A reader named Saeed says: I am one who reads your column daily and it leaves a void when you do not write. I could not control myself from writing to you after reading your article about the sufferings of residents because you touched my wound.
I do not wish to ask for anything, but express my respect to for sharing our feelings – the residents. My mother came to Kuwait in 1954 and established educational institutions and then my father followed her to work as a doctor, Saeed added.
I came to the world 60 years ago, I studied and worked in Kuwait, and yet every year I have become a subject of humiliation. This pains me and I wonder, for how long I will have to bear with it. I felt that there are those who think with us that there is a difference between one class and another and that the person who has proved his love and loyalty to this country deserves a slightly different treatment, as in the rest of the world. We do not want more than a little bit of consideration consistent with our situation.
Another reader Ahmad writes: Please allow me to express my admiration for your views that give hope to a life full of problems and conflicts.
I am a Lebanese, born in Kuwait, I love her and I appreciate her leadership. If you ask me about my belonging, I will tell you that I am a Kuwaiti, because she is the land on which I was born and brought up. I lived in my childhood and knew that I had a father other than my original father, Papa Jaber and Papa Sabah today.
I visit Lebanon as any Kuwaiti does with no difference at all, but the laws of Kuwait which I respect refuse my belonging to her, and this is her right, and therefore all my wishes are limited to treating the child on the land of a country he loves. I got tired like many others of annual procedures for renewing residence without a difference between me and a simple worker who comes only to spend two years under contract and returns to his homeland.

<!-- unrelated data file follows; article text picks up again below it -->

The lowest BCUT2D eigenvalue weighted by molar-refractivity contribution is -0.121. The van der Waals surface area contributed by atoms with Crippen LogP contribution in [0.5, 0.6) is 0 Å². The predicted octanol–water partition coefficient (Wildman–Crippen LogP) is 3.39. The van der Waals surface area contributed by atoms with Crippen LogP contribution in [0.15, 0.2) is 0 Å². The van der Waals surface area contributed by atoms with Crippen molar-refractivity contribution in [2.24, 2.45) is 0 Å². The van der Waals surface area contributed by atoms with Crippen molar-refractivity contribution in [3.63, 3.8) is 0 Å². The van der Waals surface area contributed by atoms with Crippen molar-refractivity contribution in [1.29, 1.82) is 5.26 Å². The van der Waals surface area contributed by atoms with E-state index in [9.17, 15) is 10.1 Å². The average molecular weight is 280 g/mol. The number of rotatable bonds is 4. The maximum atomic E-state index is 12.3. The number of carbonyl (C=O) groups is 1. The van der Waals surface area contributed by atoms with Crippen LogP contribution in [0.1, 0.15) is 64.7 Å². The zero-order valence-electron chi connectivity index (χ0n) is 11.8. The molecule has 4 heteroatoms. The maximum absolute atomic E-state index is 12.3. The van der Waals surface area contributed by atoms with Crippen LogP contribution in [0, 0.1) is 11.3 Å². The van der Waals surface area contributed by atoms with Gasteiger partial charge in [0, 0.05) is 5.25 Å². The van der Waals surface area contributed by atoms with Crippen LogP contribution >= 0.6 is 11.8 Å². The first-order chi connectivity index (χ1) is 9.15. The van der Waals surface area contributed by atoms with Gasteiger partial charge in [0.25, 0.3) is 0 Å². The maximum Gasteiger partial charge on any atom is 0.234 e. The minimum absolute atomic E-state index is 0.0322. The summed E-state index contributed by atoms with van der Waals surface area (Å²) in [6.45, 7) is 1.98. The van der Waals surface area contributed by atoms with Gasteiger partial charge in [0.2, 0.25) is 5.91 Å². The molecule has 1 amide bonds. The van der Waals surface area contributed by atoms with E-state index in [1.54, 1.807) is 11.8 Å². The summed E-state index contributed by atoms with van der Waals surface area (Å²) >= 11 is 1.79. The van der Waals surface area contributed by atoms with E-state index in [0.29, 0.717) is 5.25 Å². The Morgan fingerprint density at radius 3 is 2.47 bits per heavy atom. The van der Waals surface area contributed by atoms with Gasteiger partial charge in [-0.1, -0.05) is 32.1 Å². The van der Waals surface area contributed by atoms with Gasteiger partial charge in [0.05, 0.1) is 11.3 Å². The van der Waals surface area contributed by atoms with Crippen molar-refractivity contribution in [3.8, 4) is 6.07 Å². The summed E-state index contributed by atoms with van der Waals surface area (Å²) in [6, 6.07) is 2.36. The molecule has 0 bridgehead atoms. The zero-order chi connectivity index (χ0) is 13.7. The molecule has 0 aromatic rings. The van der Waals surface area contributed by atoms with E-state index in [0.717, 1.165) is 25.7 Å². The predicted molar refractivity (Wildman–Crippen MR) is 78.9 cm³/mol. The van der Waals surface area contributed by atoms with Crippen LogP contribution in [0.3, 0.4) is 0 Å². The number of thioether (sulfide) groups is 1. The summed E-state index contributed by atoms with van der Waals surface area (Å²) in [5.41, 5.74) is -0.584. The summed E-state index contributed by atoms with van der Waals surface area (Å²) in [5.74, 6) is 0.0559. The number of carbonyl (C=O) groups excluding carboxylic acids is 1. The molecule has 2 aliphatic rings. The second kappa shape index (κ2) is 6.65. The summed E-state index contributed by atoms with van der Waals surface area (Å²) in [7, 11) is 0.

I do not want anything that I do not deserve, so I think it’s important to get rid of the deadly routine, wasting my time and the valuable time of government employees in procedures that can be cut short, so why all this insult, and why this unjustified pressure to link the validity of the driver’s license to residence? Let the State take fair fees, but alleviate unjustified procedures and everyone will benefit.
Mile, another reader says: “I am a European who has been living in Kuwait for many years. I read your article about the suffering of expatriates in the Arab Times. I work here as an expert in a private oil company, and nobody in Kuwait has my expertise, and I strive to transfer it to citizens. I enjoy my life here, I love everything in Kuwait, I enjoy my relations with many Kuwaiti families and I only get upset when time comes to renew my residence. Is there not any solution to this ongoing waste?
As for the Syrian student Alaa Ihsan Farraj, who achieved distinctive marks 100% in the scientific section high school certificate might say: Kuwait, my second country, has spent a lot to make me reach this level, and after a few days I will be asked to leave.
Finally, Lebanese businessman Frederick Shalhoub says: “Yesterday I was called to the Directorate General of Residence Affairs. General Mohamed El-Marri, the director of the administration, handed me the ten-year golden residence card with my family. We pray to God to protect the UAE, its people and leadership, a country of tolerance and love.
Minister of Interior, when will we read such a tweet in Kuwait?
By Ahmad alsarraf